Background Treatment with ustekinumab (UST), an anti-IL-12/23, p40-neutralizing monoclonal antibody, improved global and organ-specific measures of disease activity in a randomized, placebo (PBO)-controlled trial of patients with active SLE (NCT02349061).1 Type I interferon (IFN-I) and type II IFN (IFN-gamma) are elevated in a subset of SLE patients. Although targeting IFN-I (anifrolumab) has demonstrated inconsistent efficacy and a preliminary study with anti-IFN-gamma mAb (AMG811) failed to establish benefit,2 3 we sought to determine if UST affects either pathway and if those effects correlated with a positive SRI-4 response at wk24.
Methods A phase-2, PBO-controlled study enrolled 102 adults with seropositive SLE (SLICC criteria) and active disease (baseline SLEDAI score 6 and 1 BILAG A and/or 2 BILAG B scores) despite standard-of-care therapy.1 Gene expression analysis using a 21 gene IFN-I gene signature (IGS)4 or IFN-gamma signature5 was performed by microarray analysis using whole blood PAXgene RNA samples. Serum IFN-gamma and IFN- levels were assessed using MSD (IFN-gamma) and Quanterix (IFN-).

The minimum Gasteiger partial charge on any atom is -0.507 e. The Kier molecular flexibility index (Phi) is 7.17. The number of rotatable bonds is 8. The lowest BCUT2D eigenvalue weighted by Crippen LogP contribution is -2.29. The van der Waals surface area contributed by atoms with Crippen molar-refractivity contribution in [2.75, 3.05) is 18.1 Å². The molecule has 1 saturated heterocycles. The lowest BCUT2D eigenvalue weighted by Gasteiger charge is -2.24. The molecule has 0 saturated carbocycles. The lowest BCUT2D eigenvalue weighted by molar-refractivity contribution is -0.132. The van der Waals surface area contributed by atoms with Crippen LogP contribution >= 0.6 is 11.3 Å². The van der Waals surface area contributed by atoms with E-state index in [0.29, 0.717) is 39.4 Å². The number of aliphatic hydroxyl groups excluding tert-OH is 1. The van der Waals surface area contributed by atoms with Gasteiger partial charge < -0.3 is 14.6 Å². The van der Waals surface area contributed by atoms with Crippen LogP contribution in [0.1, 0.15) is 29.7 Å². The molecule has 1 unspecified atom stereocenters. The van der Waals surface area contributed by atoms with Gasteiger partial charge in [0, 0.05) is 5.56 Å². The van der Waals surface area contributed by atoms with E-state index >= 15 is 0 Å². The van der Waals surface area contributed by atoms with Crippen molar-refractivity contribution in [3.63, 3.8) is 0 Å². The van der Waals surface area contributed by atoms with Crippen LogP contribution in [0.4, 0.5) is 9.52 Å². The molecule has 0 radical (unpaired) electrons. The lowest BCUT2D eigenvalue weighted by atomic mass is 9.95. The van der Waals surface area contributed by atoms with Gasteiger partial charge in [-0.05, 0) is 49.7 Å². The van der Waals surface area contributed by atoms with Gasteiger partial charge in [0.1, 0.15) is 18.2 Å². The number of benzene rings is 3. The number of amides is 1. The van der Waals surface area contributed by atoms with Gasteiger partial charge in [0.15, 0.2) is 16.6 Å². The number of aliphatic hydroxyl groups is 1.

Results Serum IFN-gamma and IFN- and the IGS were elevated at baseline in SLE compared to healthy controls (p<0.0001). IGS was increased in approximately 67% of the SLE patients at baseline. No decrease was observed with IFN- protein or IGS levels after treatment with either UST or PBO. Whereas the proportion of patients achieving an SRI-4 response at wk24 was numerically greater in the IGS low patients (81.8% UST vs. 54.5% PBO) versus IGS high (48.6% UST vs. 20% PBO), the magnitude of the treatment effect (UST vs. PBO) was similar in both subsets (IGS low effect size=27.3% vs. IGS high effect size=28.6%). Despite similar baseline levels, UST-treated patients achieving an SRI-4 response at wk24 exhibited a significant decrease in IFN-gamma protein versus non-responders (p<0.05) at 4 and 8 wks and IFN-gamma gene signature at 4 wks (p<0.0001) and 24 wks (p<0.05) post-dosing.
Conclusions In this SLE trial population which had significant upregulation of IFN-I at baseline, clinical response to UST was not associated with IFN-I reduction. In contrast, a significant decrease in IFN-gamma protein and gene signature was associated with UST response. These findings suggest that a broad population of SLE patients may respond to UST regardless of baseline IFN-I status. Moreover, UST may have affected TH1 responses in SLE since IFN-gamma levels decreased following treatment.
Funding Source(s): Janssen Research and Development, LLC supported this study
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